• use well-designed facilities
  • regularly check and maintain facilities such as the crush, gates and fences
  • keep ground surfaces clean, as far as possible
  • protect yourself against disease with proper personal hygiene

Never

  • put an inexperienced handler or a child at risk with cattle
  • turn your back on a bull or trust a bull
  • stress or arouse cattle unnecessarily
  • turn your back on a cow following calving
  • keep dangerous cattle
  • beat or shout at cattle unnecessarily – they remember bad experiences

Remember, many of the steps to stay safe only require a few moments’ thought.

Other safety measures, such as a well-designed and built handling system, may seem expensive, but will last many years.

Handling livestock safely with good facilities will also save a lot of time, and if you consider the business consequences of an injury, costs less than an accident.

Never underestimate the risk from cattle, even with good precautions in place. It could save your life.

General Disease Prevention Measures:

  • Feed should be placed in troughs that cannot be contaminated by faeces and waterers should be kept clean and free of contaminants.
  • Good grazing management will control pasture or grassland borne helminthic infections.
  • Use of clean or safe pastures (not grazed for 6 to 12 months) will help to control helminths problems.
  • Rotational grazing of livestock species should be followed to minimize or limit the infection from pasture.
  • All new arrivals to the farm should be isolated for at least 30 days and dewormed.
  • Young animals are generally more susceptible to parasites than adults. Therefore young animals should be housed separately from adult animals.
  • Infected/Infested animals should be removed from the flock or herd and housed separately.
  • Treatment should be followed by chemoprophylaxis to prevent reinfection.
  • Vaccines may be used to prevent infection, if suitable vaccines are available.
  • Prompt and proper disposal of manure and other filth from the farm premises.
  • Regular scrubbing and cleaning of feed and water troughs as well as whitewashing their interior at least once in a week.
  • Leveling up all ditches, low marshy areas, pits etc. in and around animal houses so that water may not stagnate in them.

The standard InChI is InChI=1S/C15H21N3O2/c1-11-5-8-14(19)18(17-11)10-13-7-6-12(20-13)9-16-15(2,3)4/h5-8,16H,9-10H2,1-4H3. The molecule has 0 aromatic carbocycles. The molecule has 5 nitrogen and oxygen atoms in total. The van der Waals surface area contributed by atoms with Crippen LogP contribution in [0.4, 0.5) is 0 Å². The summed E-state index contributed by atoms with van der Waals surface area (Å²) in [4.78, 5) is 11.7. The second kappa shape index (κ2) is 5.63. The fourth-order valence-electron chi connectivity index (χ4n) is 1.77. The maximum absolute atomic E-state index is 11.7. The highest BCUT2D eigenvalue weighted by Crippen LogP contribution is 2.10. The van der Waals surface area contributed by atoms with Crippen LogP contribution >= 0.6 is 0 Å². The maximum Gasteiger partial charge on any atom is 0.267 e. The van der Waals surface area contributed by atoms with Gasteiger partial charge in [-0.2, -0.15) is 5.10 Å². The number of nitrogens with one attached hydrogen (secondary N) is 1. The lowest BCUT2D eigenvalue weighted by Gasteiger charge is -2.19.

• Filling up or fencing of all stagnant water pools, ponds etc. around the farm and on pastures so that animals may not get access to them. It is always better to have piped water supply to farm animals.
  • Housing animals in clean houses with paved floors.
  • Animals of different ages should be housed separately.
  • Younger animals should never be mixed with older ones.

    Livestock Disease Prevention Tips

  • Proper deworming of all such animals before putting them in a shed or bringing them into the farm.
  • If grazing is practiced-division of pasture into several blocks and practicing rotational grazing in these blocks.
  • Feeding of cultivated fodders is more helpful in checking pasture-borne infections.
  • Preventing humans from defecating on pastures or around the farm, as this may cause contamination with tape worm eggs.

    Livestock Disease Prevention Tips

  • Care should be taken to see that dogs (intermediate hosts), crows and other birds (mechanical carriers) do not gain access to the animal farm.
  • Control of snail population may result in control of liver fluke infestation to some extent.
  • It is worthwhile trying reduction of snail population by treating infected pastures, ponds, streams, etc. with copper sulphate.
  • A concentration of one part of copper sulphate in one million parts of water is generally recommended but stronger solution may be necessary when large quantities of decaying organic matter are present.